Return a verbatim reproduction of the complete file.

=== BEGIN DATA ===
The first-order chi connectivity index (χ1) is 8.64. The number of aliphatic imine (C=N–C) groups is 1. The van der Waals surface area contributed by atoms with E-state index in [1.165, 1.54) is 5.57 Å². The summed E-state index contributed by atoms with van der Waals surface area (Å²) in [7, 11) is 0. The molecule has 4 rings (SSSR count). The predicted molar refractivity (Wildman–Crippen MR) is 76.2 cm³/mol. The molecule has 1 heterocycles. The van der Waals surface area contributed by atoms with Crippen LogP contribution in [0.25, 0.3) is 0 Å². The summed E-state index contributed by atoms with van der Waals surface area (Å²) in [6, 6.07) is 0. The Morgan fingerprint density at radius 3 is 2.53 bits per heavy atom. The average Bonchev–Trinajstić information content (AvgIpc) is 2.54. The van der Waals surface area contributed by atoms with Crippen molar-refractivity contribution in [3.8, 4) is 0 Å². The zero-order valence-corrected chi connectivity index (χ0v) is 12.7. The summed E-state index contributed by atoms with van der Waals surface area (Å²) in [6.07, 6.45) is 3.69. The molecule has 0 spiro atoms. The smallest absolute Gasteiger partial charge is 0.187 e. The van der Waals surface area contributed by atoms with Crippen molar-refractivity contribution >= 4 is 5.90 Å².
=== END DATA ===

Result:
The first-order chi connectivity index (χ1) is 8.64. The number of aliphatic imine (C=N–C) groups is 1. The van der Waals surface area contributed by atoms with E-state index in [1.165, 1.54) is 5.57 Å². The summed E-state index contributed by atoms with van der Waals surface area (Å²) in [7, 11) is 0. The molecule has 4 rings (SSSR count). The predicted molar refractivity (Wildman–Crippen MR) is 76.2 cm³/mol. The molecule has 1 heterocycles. The van der Waals surface area contributed by atoms with Crippen LogP contribution in [0.25, 0.3) is 0 Å². The summed E-state index contributed by atoms with van der Waals surface area (Å²) in [6, 6.07) is 0. The Morgan fingerprint density at radius 3 is 2.53 bits per heavy atom. The average Bonchev–Trinajstić information content (AvgIpc) is 2.54. The van der Waals surface area contributed by atoms with Crippen molar-refractivity contribution in [3.8, 4) is 0 Å². The zero-order valence-corrected chi connectivity index (χ0v) is 12.7. The summed E-state index contributed by atoms with van der Waals surface area (Å²) in [6.07, 6.45) is 3.69. The molecule has 0 spiro atoms. The smallest absolute Gasteiger partial charge is 0.187 e. The van der Waals surface area contributed by atoms with Crippen molar-refractivity contribution >= 4 is 5.90 Å².